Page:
This backlog includes 208 Javelin anti-tank weapons and 215 surface-to-air Stinger missiles ordered by Taiwan in December 2015. Ukraine has received over 8,500 Javelin anti-armor systems and over 1,600 Stinger anti-aircraft systems in US security assistance.
Apart from Javelins and Stingers, US foreign military sales to Taiwan include High Mobility Artillery Rocket Systems (HIMARS) and Howitzers that are also being sent to Ukraine.
In addition, in March this year, Taiwan signed a contract for Harpoon anti-ship missiles, which will not be delivered until 2026. These weapons are part of Washington’s ‘porcupine’ strategy to arm Taiwan, making it ‘costly’ for China to invade the island.
In October, Gen. Wang Shin-lung, the vice minister for armaments at Taiwan’s Ministry of National Defense, reportedly urged the US to deliver the weapons it sells to Taiwan as scheduled.
The delay in arms deliveries to Taiwan has raised concerns that the US might run out of time to help the island defend itself adequately against a Chinese invasion because, unlike Ukraine, Taiwan cannot be effectively armed post-invasion.
Some US lawmakers have expressed concern that the US is prioritizing arms assistance to Ukraine over Taiwan. While government officials acknowledge delays in arms deliveries to Taiwan, they maintain that Ukraine is not the reason behind it, as Taiwan’s purchases are all new off the production line, whereas the Stingers and Javelins sent to Ukraine are from the US military’s existing stockpiles.
“The real issues and the challenges in front of us now are how do we expand that production capacity, and how do we increase the diameter of the soda straw for the production of those in-demand items,” a US State Department official told reporters.
Executives from various defense companies, including Lockheed Martin and Boeing, say that supply chain problems due to the COVID pandemic have reduced production for several weapon systems. The companies have been struggling to fulfill orders even before the Russian invasion of Ukraine.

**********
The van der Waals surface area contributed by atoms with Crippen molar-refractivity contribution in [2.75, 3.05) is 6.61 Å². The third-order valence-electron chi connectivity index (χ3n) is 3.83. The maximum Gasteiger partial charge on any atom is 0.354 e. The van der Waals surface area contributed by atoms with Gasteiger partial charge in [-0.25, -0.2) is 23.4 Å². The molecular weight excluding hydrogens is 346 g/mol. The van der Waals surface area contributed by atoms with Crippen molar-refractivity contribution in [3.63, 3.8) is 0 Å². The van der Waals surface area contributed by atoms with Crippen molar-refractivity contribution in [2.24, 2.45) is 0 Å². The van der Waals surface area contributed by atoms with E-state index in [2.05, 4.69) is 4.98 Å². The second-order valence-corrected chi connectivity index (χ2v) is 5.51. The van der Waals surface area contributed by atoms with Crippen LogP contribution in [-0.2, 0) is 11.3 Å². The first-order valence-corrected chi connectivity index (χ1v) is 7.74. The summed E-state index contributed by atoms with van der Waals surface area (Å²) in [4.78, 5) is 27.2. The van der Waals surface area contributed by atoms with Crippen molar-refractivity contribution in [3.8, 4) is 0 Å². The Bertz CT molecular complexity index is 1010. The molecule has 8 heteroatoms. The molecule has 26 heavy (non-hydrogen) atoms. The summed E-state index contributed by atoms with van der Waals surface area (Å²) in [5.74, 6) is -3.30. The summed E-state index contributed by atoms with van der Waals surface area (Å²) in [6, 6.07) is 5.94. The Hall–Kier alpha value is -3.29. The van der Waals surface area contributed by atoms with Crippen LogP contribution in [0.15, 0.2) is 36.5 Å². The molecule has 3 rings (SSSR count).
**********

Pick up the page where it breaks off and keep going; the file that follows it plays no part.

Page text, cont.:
The Biden administration is making efforts to increase arms production, but it may take months or even years to ramp up weapons production significantly.
James Taiclet, the CEO of Lockheed Martin, which produces Javelin and HIMARS, said on October 18 that the company would increase production of HIMARS up to 96 units per year from 60, but it will take years to reach that number.
Even if the conflict in Ukraine is not the primary reason behind delays in delivery, it is still a factor, according to some officials like the US Army’s chief acquisition official, Doug Bush, who said that while no single delay could be attributed to Ukraine war, the war does affect “prioritization” in the short term.
As EurAsian Times reported earlier, the war in Ukraine is eating into the US military’s inventory of weapons, so much so that the country’s stockpiles are reaching the minimum levels needed for war plans and training, raising concerns about the US ability to respond if another conflict breaks out.
This means that even if American industrial bases fire up their production, the priority will be to replenish the US military’s stockpiles first and then service the foreign purchase orders.
Therefore, the provision to supply arms to Taiwan by drawing down US military stocks is a significant measure in ensuring that the US fulfills its commitment to Taiwan.